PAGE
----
Volume 1

Steven C. Carlson
1 YALE SYMP. L. & TECH. art. no. 6

Advances in synthetic chemistry offer pharmaceutical manufacturers a novel means of extending their monopolies over proprietary drugs beyond the 20-year limit of the patent laws. Pharmaceutical companies now have the capability to produce superior drugs by purifying existing drugs into their isomer components. The Food and Drug Administration (FDA) is considering whether to grant new drug status to these purified compounds, and to afford them several years of market exclusivity. This Comment argues that the FDA should not extend such market exclusivity to purified isomers of existing drugs.

Steven C. Carlson
1 YALE SYMP. L. & TECH. art. no. 5

Data privacy law is ripe for review by federal courts. Recent case law, however, has withheld pronouncements on federal privacy rights in favor of resolving disputes according to more traditional doctrines of federalism. Three federal circuit courts of appeals have heard challenges to the Driver's Privacy Protection Act. The cases, bringing to the bench novel issues of privacy law, have been resolved largely under the Commerce Clause. The cases leave open the question of how broadly in scope federal constitutional protection applies to personal data.

Debra Valentine
1 YALE SYMP. L. & TECH. art. no. 4

Cynics might suggest that seeking privacy in a cyberspace world has all the promise of looking for a unicorn in a forest. I disagree. Unlike the situation with unicorns, privacy is not a "yes or no" proposition, but instead exists on a spectrum, and you can preserve it to a greater or lesser degree. In my view, the FTC's law enforcement, self-regulatory, and legislative activities have increased privacy protections for consumers, with great benefits for them and little cost to businesses.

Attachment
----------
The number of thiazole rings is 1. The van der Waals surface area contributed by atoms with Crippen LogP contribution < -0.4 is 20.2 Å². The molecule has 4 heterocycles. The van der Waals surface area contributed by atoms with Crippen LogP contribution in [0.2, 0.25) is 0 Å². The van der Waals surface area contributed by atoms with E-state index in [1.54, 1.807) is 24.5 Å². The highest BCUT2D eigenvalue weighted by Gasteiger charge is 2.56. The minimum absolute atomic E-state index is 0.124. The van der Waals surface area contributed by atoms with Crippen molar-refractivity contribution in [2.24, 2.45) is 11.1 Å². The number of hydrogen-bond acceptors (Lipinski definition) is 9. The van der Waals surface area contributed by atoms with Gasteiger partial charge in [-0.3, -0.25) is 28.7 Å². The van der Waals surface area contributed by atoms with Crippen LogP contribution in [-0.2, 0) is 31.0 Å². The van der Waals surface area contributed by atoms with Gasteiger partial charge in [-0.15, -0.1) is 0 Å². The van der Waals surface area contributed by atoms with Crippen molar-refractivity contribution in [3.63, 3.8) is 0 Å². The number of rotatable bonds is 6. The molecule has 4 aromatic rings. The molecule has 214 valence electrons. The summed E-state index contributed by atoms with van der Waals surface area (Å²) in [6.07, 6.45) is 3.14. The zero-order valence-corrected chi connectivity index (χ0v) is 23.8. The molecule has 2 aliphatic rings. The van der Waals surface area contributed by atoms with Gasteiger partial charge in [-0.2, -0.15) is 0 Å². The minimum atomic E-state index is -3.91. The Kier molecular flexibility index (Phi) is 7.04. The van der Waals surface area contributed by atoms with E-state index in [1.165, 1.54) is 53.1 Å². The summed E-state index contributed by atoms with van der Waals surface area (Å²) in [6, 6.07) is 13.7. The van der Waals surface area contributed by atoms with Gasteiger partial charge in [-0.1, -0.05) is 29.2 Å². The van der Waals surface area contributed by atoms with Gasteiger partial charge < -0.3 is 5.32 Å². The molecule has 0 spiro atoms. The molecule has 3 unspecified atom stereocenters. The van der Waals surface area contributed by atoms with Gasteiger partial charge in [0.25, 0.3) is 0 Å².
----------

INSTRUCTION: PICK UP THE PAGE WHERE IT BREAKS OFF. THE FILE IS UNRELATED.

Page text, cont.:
Gerald J. Mossinghoff
1 YALE SYMP. L. & TECH. art. no. 3

A year ago, I was asked to give a briefing on what I envisioned the world patent system to be in the future. I have chosen to call that system the World Patent System Circa 20XX, A.D. I have broken down the World Patent System article into four major subjects: (1) patent treaties, (2) regional patent systems that exist today, (3) the essential characteristics of a world patent system, and (4) leadership toward that world patent system.

James R. Barney
1 YALE SYMP. L. & TECH. art. no. 2

In 1994, Congress enacted the Uruguay Round Agreements Act (URAA) in an effort to bring the United States into conformance with international patent standards and "place domestic applicants on an equal footing with foreign applicants." The URAA introduced substantial changes in U.S. patent law. One of the most significant changes was the amendment of 35 U.S.C.A. § 111 (West 1994) to allow inventors (both domestic and foreign) to file a special application: the provisional patent application. In the years following ratification of the URAA, much has been written about the various nuances and intricacies of filing provisional patent applications in the United States. In the midst of this voluminous discourse, it has been difficult for the conscientious practitioner to determine exactly what to say to a client who asks, "Should I file a provisional application?" The purpose of this Note is to provide a quick and practical guide to the benefits and shortcomings of filing provisional patent applications, including the use of provisional applications as part of an overall patent filing strategy.

Hon. Paul R. Michel
1 YALE SYMP. L. & TECH. art. no. 1

What I would like to do is to comment about some of the current trends in intellectual property law as seen from the U.S. Court of Appeals for the Federal Circuit and emphasize certain areas where I think there are a lot of misunderstandings. I also hope to stimulate some responses, ranging from agreement to disagreement to bewilderment, because what I look forward to most is the dialogue that will hopefully follow my remarks.